Kantor King Solomon High School: 'No plans' to relocate


The leaders of Kantor King Solomon High School in Essex say they have "no plans" to relocate it.

Governors of the state-aided United Synagogue school - the only Jewish secondary in the area - last week announced a "wide-ranging" review into the future of Jewish education in north-east London.

In a statement this week, the governors said: "We can certainly confirm that we have no plans to move the school. Indeed, no plans at all will be agreed until we have carried out our review and are confident that we are able to plan the best future for Jewish education for the Essex community."

The governors added that the school, which has around 975 pupils, Jewish and non-Jewish, was working closely with its foundation body, the US and other partners, and invited all interested parties to contribute to the review "as we consider all possible options for the school".

The US confirmed this week the idea of relocating the school - originally proposed as one way to solve the shortage of Jewish school places in north London - has not been ruled out. Stephen Pack, president of the US, said: "We're looking at all options to see which is best and this is one option. But no decision has been made."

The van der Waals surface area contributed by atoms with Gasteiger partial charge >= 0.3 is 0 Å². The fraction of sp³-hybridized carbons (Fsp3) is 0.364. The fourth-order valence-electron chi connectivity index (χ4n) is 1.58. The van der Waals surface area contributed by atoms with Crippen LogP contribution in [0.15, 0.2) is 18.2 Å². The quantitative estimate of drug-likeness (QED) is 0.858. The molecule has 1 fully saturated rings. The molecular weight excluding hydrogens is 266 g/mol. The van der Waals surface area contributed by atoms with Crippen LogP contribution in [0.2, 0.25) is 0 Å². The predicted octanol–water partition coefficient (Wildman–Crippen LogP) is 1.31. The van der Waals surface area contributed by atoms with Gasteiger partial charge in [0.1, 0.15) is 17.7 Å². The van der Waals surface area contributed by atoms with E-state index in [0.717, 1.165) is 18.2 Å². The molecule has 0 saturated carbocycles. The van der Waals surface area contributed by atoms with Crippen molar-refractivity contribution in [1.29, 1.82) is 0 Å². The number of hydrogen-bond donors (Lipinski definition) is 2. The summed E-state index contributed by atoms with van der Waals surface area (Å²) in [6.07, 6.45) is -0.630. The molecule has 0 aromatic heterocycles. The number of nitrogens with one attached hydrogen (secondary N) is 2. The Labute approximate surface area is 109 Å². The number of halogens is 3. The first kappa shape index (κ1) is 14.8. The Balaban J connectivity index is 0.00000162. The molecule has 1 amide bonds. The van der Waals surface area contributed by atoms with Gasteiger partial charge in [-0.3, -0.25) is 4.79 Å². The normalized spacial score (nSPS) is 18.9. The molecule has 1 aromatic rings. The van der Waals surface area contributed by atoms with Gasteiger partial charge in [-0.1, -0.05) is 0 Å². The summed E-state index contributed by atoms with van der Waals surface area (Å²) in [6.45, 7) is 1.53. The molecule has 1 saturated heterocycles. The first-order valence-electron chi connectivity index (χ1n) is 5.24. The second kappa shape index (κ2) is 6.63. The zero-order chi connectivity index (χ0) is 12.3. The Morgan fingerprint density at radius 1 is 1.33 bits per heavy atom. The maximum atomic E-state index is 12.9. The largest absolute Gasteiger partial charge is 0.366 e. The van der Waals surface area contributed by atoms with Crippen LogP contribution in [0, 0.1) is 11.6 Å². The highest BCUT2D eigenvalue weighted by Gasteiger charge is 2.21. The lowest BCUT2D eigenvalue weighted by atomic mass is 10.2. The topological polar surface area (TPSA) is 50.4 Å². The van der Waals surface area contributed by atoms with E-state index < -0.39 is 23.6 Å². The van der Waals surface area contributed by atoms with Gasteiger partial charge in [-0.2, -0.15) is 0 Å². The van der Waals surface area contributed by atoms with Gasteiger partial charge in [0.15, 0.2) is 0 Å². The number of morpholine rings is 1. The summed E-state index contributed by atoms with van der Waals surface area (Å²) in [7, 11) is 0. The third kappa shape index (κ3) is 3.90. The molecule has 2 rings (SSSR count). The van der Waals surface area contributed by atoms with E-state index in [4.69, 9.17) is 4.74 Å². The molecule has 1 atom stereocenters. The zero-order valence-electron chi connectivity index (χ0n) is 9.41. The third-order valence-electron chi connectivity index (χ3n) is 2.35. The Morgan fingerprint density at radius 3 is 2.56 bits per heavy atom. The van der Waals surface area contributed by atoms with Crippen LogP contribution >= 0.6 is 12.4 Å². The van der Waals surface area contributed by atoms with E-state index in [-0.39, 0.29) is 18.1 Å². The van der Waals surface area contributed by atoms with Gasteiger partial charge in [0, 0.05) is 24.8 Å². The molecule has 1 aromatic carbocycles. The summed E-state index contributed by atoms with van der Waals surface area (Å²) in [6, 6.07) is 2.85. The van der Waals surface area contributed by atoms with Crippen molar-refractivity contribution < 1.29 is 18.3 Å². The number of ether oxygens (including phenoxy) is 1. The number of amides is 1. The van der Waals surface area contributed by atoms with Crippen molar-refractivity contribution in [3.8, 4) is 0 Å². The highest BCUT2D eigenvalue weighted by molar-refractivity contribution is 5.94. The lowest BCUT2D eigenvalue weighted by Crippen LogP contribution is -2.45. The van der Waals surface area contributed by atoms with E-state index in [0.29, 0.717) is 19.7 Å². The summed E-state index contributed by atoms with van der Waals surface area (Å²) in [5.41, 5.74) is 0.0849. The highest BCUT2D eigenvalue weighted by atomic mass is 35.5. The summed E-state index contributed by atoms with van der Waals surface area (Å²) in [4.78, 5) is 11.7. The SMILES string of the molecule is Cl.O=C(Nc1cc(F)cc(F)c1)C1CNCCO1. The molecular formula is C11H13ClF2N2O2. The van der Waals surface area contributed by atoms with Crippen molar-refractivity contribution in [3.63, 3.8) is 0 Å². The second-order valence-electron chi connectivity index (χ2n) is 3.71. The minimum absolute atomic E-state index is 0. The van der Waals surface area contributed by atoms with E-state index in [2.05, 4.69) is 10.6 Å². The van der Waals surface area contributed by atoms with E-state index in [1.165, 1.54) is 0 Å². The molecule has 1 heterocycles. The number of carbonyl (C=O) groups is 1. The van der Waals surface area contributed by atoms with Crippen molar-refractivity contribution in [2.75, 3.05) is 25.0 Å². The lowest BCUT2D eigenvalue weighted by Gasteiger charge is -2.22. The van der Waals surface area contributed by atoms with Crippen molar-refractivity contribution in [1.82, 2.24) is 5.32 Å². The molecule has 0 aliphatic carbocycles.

David Collins, director of young people and young families at the US, added that the review would be "invaluable in planning a bright future for the school and all of its stakeholders. Any speculation about a plan to relocate Kantor King Solomon is premature; this is just one of numerous options that may need to be considered following the upcoming review".

In recent years, the annual intake of Jewish pupils has fallen to around a third at the school, which was opened in 1993.

Matthew Slater, head teacher of KKS, moved to reassure parents in a letter last Friday.

He told them: "Our aim is to strengthen our position in and for the community we serve and with a record number of families attending our recent open evening, we know the demand for places will be very high this year".

KKS, he said, remained excited at the prospect of "continuing to develop and provide an outstanding education for the Redbridge/Essex Jewish communities".

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